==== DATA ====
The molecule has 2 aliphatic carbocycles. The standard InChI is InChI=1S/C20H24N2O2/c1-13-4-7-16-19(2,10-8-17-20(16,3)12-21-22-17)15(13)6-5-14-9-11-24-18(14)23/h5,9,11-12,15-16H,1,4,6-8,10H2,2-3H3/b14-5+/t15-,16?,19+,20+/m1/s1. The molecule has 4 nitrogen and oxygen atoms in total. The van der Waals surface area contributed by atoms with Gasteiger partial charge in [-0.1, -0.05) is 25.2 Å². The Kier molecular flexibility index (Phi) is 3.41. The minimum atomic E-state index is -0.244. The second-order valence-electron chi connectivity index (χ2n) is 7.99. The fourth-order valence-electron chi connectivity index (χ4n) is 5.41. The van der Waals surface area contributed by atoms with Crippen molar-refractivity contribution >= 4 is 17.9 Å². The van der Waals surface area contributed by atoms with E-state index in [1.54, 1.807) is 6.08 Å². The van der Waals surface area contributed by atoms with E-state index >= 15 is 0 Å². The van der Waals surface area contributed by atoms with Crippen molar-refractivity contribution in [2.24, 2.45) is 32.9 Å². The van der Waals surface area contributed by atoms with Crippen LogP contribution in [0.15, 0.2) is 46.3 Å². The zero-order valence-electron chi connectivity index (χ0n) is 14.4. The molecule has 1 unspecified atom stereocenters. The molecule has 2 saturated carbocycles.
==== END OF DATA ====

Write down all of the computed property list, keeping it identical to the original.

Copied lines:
The molecule has 2 aliphatic carbocycles. The standard InChI is InChI=1S/C20H24N2O2/c1-13-4-7-16-19(2,10-8-17-20(16,3)12-21-22-17)15(13)6-5-14-9-11-24-18(14)23/h5,9,11-12,15-16H,1,4,6-8,10H2,2-3H3/b14-5+/t15-,16?,19+,20+/m1/s1. The molecule has 4 nitrogen and oxygen atoms in total. The van der Waals surface area contributed by atoms with Gasteiger partial charge in [-0.1, -0.05) is 25.2 Å². The Kier molecular flexibility index (Phi) is 3.41. The minimum atomic E-state index is -0.244. The second-order valence-electron chi connectivity index (χ2n) is 7.99. The fourth-order valence-electron chi connectivity index (χ4n) is 5.41. The van der Waals surface area contributed by atoms with Crippen molar-refractivity contribution >= 4 is 17.9 Å². The van der Waals surface area contributed by atoms with E-state index in [1.54, 1.807) is 6.08 Å². The van der Waals surface area contributed by atoms with E-state index >= 15 is 0 Å². The van der Waals surface area contributed by atoms with Crippen molar-refractivity contribution in [2.24, 2.45) is 32.9 Å². The van der Waals surface area contributed by atoms with Crippen LogP contribution in [0.15, 0.2) is 46.3 Å². The zero-order valence-electron chi connectivity index (χ0n) is 14.4. The molecule has 1 unspecified atom stereocenters. The molecule has 2 saturated carbocycles.